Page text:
Bruce Nilles: I think it's fair to say we're not expecting a huge amount out of Congress over the next two to four years, but the real action on energy policy is not in Congress. It's happening through a mix of what EPA is doing and what's happening at the state level. So there's enormously exciting things going on literally state by state. If you look at the State of Texas, the biggest proposed investment in that state over the next three to five years is wind power. It's not coal, it's not gas, it's investing in clean energy. Texas isn't doing this because it believes in solving climate change. It's doing it because it's good economics. And there are literally mayors and governors around the country who are working to phase out coal and replace it with clean energy. So that's where the real action is, and that's where we're spending the bulk of our time.
Monica Trauzzi: And in Texas specifically, Energy Texas Power recently cancelled its plans to build a new plant, and what they cited, and they said this was in large part due to the low price of natural gas. How much of a game-changer is natural gas in this discussion?
Bruce Nilles: So gas has certainly played a role as the prices have come down over the last couple of years, but it's one of three factors. One is the price of coal has gone up, essentially doubled in the last five years. Second, wind has, the prices of wind and solar have come down, making them much more competitive. Wind this year is going to install more than it ever has in its history. And then last, the energy efficiency programs we put in place over the last few years, including with the stimulus, have really helped lower projections of energy demand. So if you don't need as much electricity, then you certainly don't need to build a bunch of new fossil fuel units.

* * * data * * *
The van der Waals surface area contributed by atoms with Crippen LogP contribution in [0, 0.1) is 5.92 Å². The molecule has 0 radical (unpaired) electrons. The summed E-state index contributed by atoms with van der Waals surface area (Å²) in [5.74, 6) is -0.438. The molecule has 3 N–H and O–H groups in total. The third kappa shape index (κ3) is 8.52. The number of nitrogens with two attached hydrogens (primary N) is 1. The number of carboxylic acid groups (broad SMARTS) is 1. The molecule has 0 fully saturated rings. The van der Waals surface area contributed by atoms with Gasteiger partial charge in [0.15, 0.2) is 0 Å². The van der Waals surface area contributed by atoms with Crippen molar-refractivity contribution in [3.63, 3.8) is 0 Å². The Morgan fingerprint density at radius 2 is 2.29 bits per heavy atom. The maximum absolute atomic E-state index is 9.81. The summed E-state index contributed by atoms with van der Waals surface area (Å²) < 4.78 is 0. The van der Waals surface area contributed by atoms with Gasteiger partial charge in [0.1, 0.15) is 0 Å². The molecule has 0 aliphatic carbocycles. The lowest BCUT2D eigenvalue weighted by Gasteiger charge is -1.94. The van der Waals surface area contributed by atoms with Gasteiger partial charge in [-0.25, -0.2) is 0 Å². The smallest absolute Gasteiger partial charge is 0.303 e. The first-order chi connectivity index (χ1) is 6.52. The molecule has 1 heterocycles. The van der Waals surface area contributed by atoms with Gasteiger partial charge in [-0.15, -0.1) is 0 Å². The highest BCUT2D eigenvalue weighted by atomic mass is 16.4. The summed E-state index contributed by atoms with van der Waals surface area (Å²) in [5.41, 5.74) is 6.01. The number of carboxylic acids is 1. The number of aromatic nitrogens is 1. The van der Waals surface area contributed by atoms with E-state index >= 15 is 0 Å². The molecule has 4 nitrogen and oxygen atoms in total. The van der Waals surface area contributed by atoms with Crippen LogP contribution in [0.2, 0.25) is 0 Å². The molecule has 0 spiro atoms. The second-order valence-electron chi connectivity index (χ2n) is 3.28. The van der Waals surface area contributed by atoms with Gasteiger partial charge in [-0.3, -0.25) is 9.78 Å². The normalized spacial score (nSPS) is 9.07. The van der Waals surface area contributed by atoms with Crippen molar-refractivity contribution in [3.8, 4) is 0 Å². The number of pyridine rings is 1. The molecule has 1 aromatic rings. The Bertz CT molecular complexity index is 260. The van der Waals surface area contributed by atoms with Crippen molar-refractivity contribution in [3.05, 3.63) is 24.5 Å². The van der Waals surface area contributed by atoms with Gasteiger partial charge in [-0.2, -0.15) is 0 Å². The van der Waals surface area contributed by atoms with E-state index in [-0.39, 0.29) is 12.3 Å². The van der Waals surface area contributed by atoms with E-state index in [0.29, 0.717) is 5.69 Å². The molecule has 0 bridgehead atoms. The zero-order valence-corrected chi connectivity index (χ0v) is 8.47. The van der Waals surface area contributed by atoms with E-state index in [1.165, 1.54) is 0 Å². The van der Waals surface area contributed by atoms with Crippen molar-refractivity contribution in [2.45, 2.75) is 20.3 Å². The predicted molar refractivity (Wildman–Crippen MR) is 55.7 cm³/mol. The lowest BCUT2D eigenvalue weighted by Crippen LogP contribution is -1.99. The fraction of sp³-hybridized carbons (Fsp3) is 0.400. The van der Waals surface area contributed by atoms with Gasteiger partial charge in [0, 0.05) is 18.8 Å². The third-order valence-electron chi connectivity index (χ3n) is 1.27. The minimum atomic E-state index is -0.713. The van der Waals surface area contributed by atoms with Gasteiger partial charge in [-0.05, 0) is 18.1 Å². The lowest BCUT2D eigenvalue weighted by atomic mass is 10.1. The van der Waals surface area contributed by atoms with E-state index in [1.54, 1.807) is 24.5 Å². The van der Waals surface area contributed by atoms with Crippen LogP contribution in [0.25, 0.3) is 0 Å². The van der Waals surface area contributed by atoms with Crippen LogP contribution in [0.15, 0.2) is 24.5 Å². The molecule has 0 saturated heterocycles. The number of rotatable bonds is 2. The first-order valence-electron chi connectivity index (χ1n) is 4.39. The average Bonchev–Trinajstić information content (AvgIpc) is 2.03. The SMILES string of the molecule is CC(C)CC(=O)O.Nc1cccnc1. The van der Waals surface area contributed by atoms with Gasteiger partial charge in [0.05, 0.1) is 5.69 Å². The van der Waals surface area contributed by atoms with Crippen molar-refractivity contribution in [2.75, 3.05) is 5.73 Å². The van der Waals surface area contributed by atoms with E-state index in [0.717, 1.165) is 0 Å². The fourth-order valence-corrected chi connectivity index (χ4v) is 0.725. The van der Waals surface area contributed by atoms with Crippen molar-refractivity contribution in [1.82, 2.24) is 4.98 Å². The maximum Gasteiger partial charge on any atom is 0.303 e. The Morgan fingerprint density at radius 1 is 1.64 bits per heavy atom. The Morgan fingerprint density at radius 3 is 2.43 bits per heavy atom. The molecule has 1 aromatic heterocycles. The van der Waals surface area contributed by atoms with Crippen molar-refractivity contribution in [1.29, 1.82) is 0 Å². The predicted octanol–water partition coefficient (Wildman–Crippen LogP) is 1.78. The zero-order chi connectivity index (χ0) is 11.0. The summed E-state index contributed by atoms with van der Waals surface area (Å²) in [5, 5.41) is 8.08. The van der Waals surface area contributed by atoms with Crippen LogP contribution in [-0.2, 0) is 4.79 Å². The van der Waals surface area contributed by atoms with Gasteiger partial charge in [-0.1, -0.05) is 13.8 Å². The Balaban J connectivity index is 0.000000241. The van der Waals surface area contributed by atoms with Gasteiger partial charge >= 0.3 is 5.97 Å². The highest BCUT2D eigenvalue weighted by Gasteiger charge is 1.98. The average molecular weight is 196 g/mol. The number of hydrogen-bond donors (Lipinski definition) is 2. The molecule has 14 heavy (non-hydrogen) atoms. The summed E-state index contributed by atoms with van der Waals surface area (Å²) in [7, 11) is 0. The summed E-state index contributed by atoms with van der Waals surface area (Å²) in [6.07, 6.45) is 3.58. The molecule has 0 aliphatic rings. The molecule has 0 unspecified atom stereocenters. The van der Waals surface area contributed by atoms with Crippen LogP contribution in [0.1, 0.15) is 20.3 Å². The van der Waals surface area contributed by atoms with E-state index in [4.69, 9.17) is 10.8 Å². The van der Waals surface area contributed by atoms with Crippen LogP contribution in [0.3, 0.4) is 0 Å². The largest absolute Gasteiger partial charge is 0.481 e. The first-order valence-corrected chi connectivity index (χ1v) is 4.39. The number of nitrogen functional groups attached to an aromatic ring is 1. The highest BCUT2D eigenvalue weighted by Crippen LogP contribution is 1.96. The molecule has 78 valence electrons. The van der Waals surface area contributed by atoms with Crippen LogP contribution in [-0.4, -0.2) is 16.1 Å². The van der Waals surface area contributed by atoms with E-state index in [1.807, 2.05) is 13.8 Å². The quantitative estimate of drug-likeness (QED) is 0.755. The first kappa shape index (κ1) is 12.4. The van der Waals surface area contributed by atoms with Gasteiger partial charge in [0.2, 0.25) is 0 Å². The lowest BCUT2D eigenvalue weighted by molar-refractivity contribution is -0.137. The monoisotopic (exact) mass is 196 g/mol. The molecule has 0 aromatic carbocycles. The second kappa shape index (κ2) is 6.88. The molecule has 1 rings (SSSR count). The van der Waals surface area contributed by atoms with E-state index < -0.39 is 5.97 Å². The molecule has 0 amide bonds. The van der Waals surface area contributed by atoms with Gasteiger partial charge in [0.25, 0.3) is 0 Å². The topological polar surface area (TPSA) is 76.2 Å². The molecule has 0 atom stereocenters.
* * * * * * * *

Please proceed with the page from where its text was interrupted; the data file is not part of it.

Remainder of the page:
Monica Trauzzi: The Sierra Club has been criticized and in some instances even mocked for your campaign against coal. Why don't you consider things like carbon capture and storage viable options? I mean, we have a growing energy, energy demands here in the United States. Coal will be required in some way. Why isn't CCS an option that you look at positively?
Bruce Nilles: Well, there's a bunch of problems. Coal has a horrendous life cycle, from the mining, through the burning, through the coal ash disposable. CCS, first and foremost, does nothing about the mining practices, the destroying mountains in West Virginia and other parts of Appalachia. But even more important, it's not just the Sierra Club. We have the endorsement of the likes of Mayor Bloomberg of New York, who is a big supporter of our campaign, because it's really transitioning away from an old 19th century technology to a clean energy future. And so whether it's the mayor in San Antonio who announced he was shutting down his coal plant and replacing it with a mix of solar and clean energy, or the fact that Oregon and Washington shut down their coal plants, I mean, there's a lot of progress going on at the local level, because people want to solve climate change, and they want to do something about the air pollution and water pollution associated with coal. So while Congress continues to dither, there's actually really progress, amazing progress going on around the country.
Monica Trauzzi: All right. A lot to debate here. We'll end it right there. The debate continues. Thanks for coming on the show.
Bruce Nilles: Thank you.
Monica Trauzzi: And thanks for watching. We'll see you back here tomorrow.